With more than 1,000 cases of monkeypox in 29 countries and at least 31 cases in the U.S., public health experts are urging travelers to be cautious. On Monday, the Centers for Disease Control and Prevention elevated its monkeypox travel alert to level 2, indicating that it's time to take precautions in certain situations.
The monkeypox virus spreads primarily through direct contact with a monkeypox rash or bodily fluids. It can also spread through respiratory secretions during prolonged, face-to-face contact. Unlike with COVID-19, monkeypox doesn't appear to have asymptomatic transmission.
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CDC's monkeypox travel warning — explained
- Avoid close contact with people who are sick, including those who have genital or skin lesions. That means you should avoid sexual contact with anyone who's sick as well as hugging, kissing, touching and sharing utensils.
- Avoid contact with dead or live wild animals. That includes small mammals, like rodents, as well as non-human primates, such as monkeys and apes.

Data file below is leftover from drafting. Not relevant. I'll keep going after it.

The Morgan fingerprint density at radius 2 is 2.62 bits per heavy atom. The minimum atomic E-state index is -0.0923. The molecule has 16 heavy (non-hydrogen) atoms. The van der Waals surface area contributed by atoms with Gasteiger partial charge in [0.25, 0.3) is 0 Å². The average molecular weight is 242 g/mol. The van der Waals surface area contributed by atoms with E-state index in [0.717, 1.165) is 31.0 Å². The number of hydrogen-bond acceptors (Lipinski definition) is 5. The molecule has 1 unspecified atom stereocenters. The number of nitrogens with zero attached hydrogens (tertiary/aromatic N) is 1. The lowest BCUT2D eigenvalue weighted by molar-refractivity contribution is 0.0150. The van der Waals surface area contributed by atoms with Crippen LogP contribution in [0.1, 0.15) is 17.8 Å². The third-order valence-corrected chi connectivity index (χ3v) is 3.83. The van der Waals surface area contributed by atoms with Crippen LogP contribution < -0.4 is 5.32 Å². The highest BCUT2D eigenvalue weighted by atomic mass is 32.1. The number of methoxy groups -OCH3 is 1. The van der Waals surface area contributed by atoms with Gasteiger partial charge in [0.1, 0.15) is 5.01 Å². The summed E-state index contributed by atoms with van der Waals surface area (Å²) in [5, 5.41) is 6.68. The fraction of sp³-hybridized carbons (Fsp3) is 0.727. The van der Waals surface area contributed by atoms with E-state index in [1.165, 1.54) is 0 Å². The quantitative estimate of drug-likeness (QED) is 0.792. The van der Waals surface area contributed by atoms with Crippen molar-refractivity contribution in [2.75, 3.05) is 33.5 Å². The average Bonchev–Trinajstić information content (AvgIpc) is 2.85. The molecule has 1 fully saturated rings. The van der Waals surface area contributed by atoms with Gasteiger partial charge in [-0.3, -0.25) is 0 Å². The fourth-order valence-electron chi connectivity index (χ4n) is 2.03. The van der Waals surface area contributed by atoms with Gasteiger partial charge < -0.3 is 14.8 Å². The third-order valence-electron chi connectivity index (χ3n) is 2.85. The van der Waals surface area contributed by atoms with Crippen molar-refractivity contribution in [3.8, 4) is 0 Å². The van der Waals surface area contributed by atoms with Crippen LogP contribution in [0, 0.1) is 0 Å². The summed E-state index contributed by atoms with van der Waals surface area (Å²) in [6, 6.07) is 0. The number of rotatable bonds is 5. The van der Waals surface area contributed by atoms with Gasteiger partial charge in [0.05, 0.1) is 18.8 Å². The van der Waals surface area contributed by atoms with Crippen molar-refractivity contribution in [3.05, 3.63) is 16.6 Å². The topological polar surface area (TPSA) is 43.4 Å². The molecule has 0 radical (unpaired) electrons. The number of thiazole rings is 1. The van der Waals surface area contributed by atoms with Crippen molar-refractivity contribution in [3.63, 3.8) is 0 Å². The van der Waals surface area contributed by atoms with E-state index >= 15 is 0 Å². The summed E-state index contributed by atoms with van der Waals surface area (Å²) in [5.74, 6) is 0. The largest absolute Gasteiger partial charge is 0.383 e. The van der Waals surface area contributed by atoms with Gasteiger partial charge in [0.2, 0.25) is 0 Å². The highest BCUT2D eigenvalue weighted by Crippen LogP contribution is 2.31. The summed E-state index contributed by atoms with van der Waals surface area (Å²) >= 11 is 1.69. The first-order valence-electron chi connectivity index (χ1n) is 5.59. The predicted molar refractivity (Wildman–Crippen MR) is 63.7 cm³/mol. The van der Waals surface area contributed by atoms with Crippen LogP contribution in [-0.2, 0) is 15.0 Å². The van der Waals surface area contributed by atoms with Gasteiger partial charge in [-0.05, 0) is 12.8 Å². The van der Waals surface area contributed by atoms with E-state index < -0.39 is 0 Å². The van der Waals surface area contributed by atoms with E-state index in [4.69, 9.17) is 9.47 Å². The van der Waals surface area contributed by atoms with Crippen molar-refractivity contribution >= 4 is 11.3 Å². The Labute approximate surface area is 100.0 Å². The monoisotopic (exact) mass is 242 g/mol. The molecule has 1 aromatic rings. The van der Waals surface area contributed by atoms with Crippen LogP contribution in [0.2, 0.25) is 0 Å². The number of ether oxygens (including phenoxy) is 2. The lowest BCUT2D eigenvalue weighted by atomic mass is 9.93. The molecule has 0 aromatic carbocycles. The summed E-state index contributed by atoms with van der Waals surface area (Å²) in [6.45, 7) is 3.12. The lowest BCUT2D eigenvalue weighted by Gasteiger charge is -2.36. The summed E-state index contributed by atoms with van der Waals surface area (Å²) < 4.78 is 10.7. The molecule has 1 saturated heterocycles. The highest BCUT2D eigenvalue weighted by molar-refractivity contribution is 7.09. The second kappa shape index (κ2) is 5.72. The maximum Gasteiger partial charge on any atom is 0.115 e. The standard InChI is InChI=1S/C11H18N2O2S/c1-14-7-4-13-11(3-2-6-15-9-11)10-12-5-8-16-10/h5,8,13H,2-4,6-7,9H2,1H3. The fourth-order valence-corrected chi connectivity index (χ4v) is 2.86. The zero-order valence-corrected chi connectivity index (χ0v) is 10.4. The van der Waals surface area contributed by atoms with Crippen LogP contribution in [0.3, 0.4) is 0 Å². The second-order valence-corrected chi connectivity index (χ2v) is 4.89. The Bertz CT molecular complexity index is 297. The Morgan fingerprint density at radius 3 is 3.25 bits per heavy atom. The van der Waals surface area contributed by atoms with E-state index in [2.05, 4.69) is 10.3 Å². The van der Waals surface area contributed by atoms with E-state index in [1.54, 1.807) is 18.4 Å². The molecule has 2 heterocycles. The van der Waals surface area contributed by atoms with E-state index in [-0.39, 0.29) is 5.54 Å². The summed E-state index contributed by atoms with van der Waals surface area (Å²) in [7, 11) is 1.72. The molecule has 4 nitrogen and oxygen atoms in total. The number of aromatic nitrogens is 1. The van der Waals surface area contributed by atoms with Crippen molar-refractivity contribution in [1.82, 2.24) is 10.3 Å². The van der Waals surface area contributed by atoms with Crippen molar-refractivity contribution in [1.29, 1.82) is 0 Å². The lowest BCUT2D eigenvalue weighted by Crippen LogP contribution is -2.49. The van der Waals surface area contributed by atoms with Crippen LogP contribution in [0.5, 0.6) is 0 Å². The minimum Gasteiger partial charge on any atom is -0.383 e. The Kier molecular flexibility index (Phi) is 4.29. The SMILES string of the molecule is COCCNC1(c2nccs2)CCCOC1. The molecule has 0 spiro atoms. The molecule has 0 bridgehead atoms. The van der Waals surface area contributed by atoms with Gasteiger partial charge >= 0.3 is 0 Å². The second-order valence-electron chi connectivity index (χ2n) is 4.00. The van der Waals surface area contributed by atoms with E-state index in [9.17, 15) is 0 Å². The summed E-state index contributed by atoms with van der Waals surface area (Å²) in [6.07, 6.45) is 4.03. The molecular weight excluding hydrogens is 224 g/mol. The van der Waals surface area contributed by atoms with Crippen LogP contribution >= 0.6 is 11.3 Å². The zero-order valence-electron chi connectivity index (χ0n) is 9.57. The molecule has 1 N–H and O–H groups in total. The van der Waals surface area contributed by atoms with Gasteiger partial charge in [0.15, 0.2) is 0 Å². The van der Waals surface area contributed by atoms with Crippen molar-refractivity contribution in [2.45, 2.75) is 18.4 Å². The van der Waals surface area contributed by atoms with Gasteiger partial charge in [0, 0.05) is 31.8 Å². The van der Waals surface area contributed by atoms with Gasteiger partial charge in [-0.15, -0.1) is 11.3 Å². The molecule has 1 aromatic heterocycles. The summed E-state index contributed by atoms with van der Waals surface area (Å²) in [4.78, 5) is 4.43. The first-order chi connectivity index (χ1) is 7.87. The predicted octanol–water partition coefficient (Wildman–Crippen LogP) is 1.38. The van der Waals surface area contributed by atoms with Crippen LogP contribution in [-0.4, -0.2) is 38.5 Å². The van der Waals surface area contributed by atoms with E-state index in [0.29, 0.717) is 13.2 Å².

- Don't eat or prepare meat from wild animals in Africa (bushmeat).
- Don't use products, like lotions or powders, that are derived from wild animals in Africa.
- Avoid contact with materials used by sick people or animals, like bedding or clothing. Those items may be contaminated.
- As always, practice good hand hygiene. Wash your hands frequently with soap and water or hand sanitizer. Avoid touching your face when possible. But if you need to touch your face, make sure your hands are clean first.
If you develop a new unexplained rash on any part of your body, you should seek medical care immediately, the CDC says. The CDC also says anyone infected with monkeypox should be isolated from others. Monkeypox symptoms also can include fever and fatigue, along with the rash, but not everyone experiences theses.
Experts are still investigating how the monkeypox virus is spreading in the U.S. and internationally. So far, genetic sequencing indicates there are at least two separate variants of the virus spreading, which suggests that it's been circulating for longer than officials originally realized.